China's crackdown on Tech has been nasty, brutish and short, and has tested the resolve of EM investors who have hitherto viewed China through rose-tinted glasses.
The first salvo against Tech was the disruption of the Ant Financial IPO. In April, Alibaba was fined US$2.8bn for anti-competitive activity. Last month, Didi, a newly minted IPO, was hit with a cybersecurity investigation. Almost US$1tn has been wiped out in stock market value since April.
Chinese Edtech and food delivery have now also been targeted. The authorities have banned independent education centres from making profits and, earlier this month, the government mandated that gig workers must be protected, affecting the food delivery sector.
China's crackdown has weakened the Baby Amazon and Food Delivery Indices
China's crackdown seems to have had a negative impact on the tech sector more broadly. For example, Our index of 'Baby Amazons' (EM e-commerce firms) has fallen by 23% since 1 July. And, although our Food Delivery Index has rallied (mainly because of Zomato's strong showing), Meituan Dianping, the largest player, fell by 25% last month.
EM tech stocks outside China, such as Jumia and Sea Ltd, have suffered by association. There is a perception that they could be subject to the same regulatory challenges as Chinese Tech stocks. Moreover, the valuation of these stocks had been driven by the prospect of acquisitions by Chinese Tech leaders, such as Alibaba and Meituan Dianping. The sell-off has taken the wind out of that valuation driver.
The case for EM e-commerce is intact
That being said, the Baby Amazons and food delivery firms still stand out as outperformers of the Covid era versus MSCI EM. And the factors behind this outperformance remain compelling, irrespective of the Chinese crackdown.
The pandemic has accelerated the growth of EM e-commerce. Revenue grew by an estimated 18% CAGR in 2014-19, but rose by an average of 34% yoy in 2020. And the Baby Amazons’ gross merchandise value (GMV) increased by 34% yoy in the same time period. Some EM e-commerce players outperformed Amazon in yoy revenue growth in 2020, and this trend has continued in 2021.
The drivers of EM e-commerce have become stronger during Covid-19. Internet penetration in the EM world has leaped forward, powered by cheap data. For example, in India, Jio cut data costs by c97% in 2020. Smartphones are now the main means of accessing e-commerce.
And these Covid drivers are unlikely to vanish. For instance, in ASEAN, one-third of digital economy users (such as food delivery customers) have adopted a digital service because of Covid, according to a survey by Bain Consulting. The same survey indicates that 94% of new digital users intend to continue using the service they have adopted after the pandemic.
We think the revenue and valuation gap between Amazon and its EM counterparts could narrow in five years. Although EM e-commerce firms have just one-tenth of Amazon’s US$335bn GMV, we expect the ratio could narrow to one-fifth in just five years’ time. The combined value of EM e-commerce firms is currently just 37% of Amazon’s US$1.6tn market cap – in our view, the market is still undervaluing the Baby Amazons.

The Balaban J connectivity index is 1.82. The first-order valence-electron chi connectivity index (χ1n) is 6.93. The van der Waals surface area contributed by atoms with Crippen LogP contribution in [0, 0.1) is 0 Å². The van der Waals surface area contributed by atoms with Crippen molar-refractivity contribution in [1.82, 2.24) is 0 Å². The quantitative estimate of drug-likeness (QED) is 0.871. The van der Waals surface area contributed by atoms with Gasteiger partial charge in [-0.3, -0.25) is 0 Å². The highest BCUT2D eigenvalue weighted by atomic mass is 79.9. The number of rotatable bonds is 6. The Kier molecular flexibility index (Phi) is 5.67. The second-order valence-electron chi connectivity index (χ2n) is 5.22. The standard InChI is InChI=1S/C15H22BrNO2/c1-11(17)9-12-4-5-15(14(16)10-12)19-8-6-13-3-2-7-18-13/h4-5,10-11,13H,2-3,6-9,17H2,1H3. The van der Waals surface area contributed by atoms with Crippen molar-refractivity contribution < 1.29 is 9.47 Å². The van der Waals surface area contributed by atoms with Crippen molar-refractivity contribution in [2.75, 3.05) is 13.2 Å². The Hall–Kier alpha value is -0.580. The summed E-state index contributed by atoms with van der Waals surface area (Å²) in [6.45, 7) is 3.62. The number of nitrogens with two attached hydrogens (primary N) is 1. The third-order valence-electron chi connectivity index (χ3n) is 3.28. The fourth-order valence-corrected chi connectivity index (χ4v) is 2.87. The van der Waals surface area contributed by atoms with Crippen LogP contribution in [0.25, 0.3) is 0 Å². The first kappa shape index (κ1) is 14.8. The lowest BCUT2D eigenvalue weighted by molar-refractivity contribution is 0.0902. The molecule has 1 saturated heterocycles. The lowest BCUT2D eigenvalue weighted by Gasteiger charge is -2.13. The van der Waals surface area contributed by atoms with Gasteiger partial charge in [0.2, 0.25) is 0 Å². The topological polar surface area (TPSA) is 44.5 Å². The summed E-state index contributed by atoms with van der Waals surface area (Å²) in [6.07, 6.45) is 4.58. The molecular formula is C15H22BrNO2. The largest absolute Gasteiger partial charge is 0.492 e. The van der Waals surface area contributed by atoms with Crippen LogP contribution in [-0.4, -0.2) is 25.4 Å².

The Baby Amazons’ big problem – cash flow – is also less worrying because of the low-interest-rate environment. EM e-commerce companies have high costs of goods, opex and capex; hence, they are negative CFO and FCF. However, risk-free rates have fallen by 60% in the main emerging markets, easing the cash burden.
The case for EM food delivery also remains strong
Developed market food delivery companies are on track to generate revenue growth of 15% in 2021. But we expect EM equivalents to record growth of around twice that level.
As the valuation table below shows, EM food delivery platforms seem undervalued in comparison with their developed market counterparts, especially as the sector's growth metrics appear to have much more room for improvement. There is also more upside from higher smartphone penetration and e-commerce in emerging markets such as China, Indonesia, Nigeria, Vietnam and Pakistan. We note that Deliveroo has EM exposure to advanced EMs such as the UAE, Singapore, Kuwait and Hong Kong.
There is also a high likelihood of EM food delivery players attracting the attention of global leaders in the segment, such as DoorDash, GrubHub and Meituan Dianping. These US and Chinese companies have deep pockets, a hunger for growth and a willingness to acquire rivals. And some of these businesses in smaller EMs could become IPO candidates themselves, including players in Nigeria, Pakistan, Vietnam and Indonesia.
But the risk factors in EM tech investing cannot be ignored
However, the crackdown is a sober reminder of the heavy risks associated with EM tech investing, risks that were apparent before the crackdown and should continue to be part of investors' assessment.
For instance, the recent move to treat gig workers as employees could adversely affect food delivery and ride-hailing companies – a risk that was actually highlighted in Didi’s IPO prospectus.
Changes in government policy, such as the recent Chinese crackdown, were always risks, and our valuation of EM tech stocks already incorporated them via the discount factor in our discounted cash flow (DCF) valuation. For instance, the DCF analysis involves discounting a stream of cash flows with a weighted average cost of capital (WACC). The WACC estimates for our valuation of the stocks we cover incorporate the risk of a regulatory crackdown.
EM top picks
Our top picks for EM Tech are as follows: